I’m not sure whether you’re doubtful about the abbreviation or the definition of ‘glam’. I didn’t think twice about it: Chambers has it as a word in its own right and glam = lovely is fine by me.

    Hi Martin H

    In 7dn ‘that is’ [IE] is part of the wordplay.

    Many thanks , Paul – et félicitations!

  8. Eileen says:

    Sorry for the cross, Thomas99!

  9. Bryan says:

    Many thanks mhl

    This unravelled very quickly after SARKOZY had been exposed and it was certainly not as challenging as Paul’s usual fare.

    Maybe Paul has been preoccupied with other things …

    Cherchez la femme?

  10. mhl says:

    Eileen: it was the meaning – I think that “glamorous” has very different connotations from “lovely”, but I suppose there’s quite a bit of overlap…

  11. Martin H says:

    Thomas @4 and Eileen @ 7 – Thank you – yes, of course. I’d have ended up in Rhodista or somewhere equally silly. Strange how you can lock on to a mistaken reading when the correct one is staring you in the face.

  12. Geoff says:

    Thanks mhl, and congratulations to Paul for an entertaining puzzle and les prochaines noces.

    I put SARKOZY in 27ac by mistake (it fitted with OSLO, as it happens), so the SW corner was bouleversé until I corrected it.

    Some great clues (I particularly liked 9ac and 11ac) though 8dn was a ‘groan out load’ rather than the usual LOL.

    The French theme is a bit Clarksonian for the Guardian – all ancient slang and tired cliches – but je m’en fiche.

  13. gm4hqf says:

    Thanks mhl & Paul for an entertaining puzzle. Thought I was going to have a lot of difficulty till I got M Sarkozy & things fell into place.

    Would OZ not be described as a continent rather than an island? Just a thought.

  14. Stella Heath says:

    I got straight into this at 12/1, and it made me smile to remember the number of objections to yesterday’s ‘l’âne’. Today’s offering is chock-a-block with French expressions, but as yet has produced no such complaints. Maybe because, as has been ably pointed out, they are all somewhat dated clichés.
    BTW, the Spanish (and I) also enjoy frogs’ legs and snails, and the first appeared in today’s quickie, too.

    On which point a ;) to Robi for his comment yesterday – today’s is another example.

  15. tupu says:

    Thanks mhl and Paul

    A very good blog for a puzzle with a main theme and a mini one (of food in various contexts e.g. cod, sushi, local food as well as camembert, snails and frogs legs)).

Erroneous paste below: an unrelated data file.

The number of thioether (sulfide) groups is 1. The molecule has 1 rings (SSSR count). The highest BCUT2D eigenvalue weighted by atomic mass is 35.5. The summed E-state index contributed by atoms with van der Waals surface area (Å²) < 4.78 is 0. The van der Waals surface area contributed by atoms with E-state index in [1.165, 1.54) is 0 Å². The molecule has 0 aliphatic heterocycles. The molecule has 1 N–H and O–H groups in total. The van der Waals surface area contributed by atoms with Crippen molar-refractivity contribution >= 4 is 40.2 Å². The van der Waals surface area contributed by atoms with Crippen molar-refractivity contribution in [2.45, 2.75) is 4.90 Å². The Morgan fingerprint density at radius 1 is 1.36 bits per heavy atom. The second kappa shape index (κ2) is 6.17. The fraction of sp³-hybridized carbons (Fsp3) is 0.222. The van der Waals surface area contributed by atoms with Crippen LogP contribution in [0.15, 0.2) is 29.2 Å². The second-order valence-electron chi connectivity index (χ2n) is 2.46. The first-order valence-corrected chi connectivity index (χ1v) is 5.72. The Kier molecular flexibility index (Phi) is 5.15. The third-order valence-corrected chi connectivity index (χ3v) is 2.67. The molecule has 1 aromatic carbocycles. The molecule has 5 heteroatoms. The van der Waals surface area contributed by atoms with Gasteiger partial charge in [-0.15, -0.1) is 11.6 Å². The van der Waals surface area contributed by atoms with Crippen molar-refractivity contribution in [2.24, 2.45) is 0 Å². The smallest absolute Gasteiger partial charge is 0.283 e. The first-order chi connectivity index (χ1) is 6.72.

It took me some time to finish – got stuck a bit with ‘mercurialise’ (despite seeing ‘rialise’)and ‘merely’.

    23d We are more used to its occurence in ‘analysis’ (and it is the reason why I am more hostile to ‘analyze’ than to most such spellings’ – I shrink from thinking what analize might mean).

    11a Anyone else remember from schooldays
    ‘The boy sat on the burning deck
    His feet were in the water’ Longfellow?

    I enjoyed several clues inc. 5a,12,1a, 21a, 27a, 15d, and 20d.

    I thought gaucho was weakest.

    A good example of a a puzzle where wit is combined with clever but fair cluing that really helps.

  16. Derek Lazenby says:

    Dang, I finished it! A while back I thought I was getting the hang of Paul, but then I lost the plot completely with him for several weeks. Mind you, I’m not sure how I finished this, a degree of guess work there. You may think it strange, but SARKOZY was almost the last to go in!

  17. Robi says:

    Sacre bleu! Zis poozle maid moi l’arf :lol:

    Nice one Paul, and thanks to mhl. I persevered with 28 until I solved it and then everything began to fall into place.

    I’m afraid I didn’t know COUP DE MAITRE (coup de grace, yes) but as it was an anagram it was relatively easy to get. I thought 14 was quite clever – it sent me off on the wrong track as I thought it must be RE* with Hg for mercury.

    Thanks, Stella @14; I’ll look at this over lunch.

  18. liz says:

    Thanks for the blog, mhl. Congratulations to Paul and many thanks for a funny, enjoyable puzzle. Like Stella @14 I did wonder if there would be complaints about all the French expressions clued here! 28ac was almost the first that I got, which meant I unravelled the linked clues pretty quickly. I needed the check button for 14ac, which was the last to go in.

  19. crypticsue says:

    I usually struggle a bit with a Paul but not today. I did enjoy the theme and resurrecting my A level French. Thanks and congratulations to Paul.

  20. Kathryn's Dad says:

    Having had a chunter yesterday about how easy I found l’âne yesterday, I couldn’t not finish this one …

    I’ve only managed to complete a few Pauls before now, but this one was not too difficult. The gateway clue at 28ac was pretty clear and then the French theme helped. ‘Sacre bleu!’ is probably a bit passé (although I still occasionally say ‘groovy!’ when I’ve had too many Babychams), but my French friends still use ‘Zut!’ so I don’t think that’s too dated.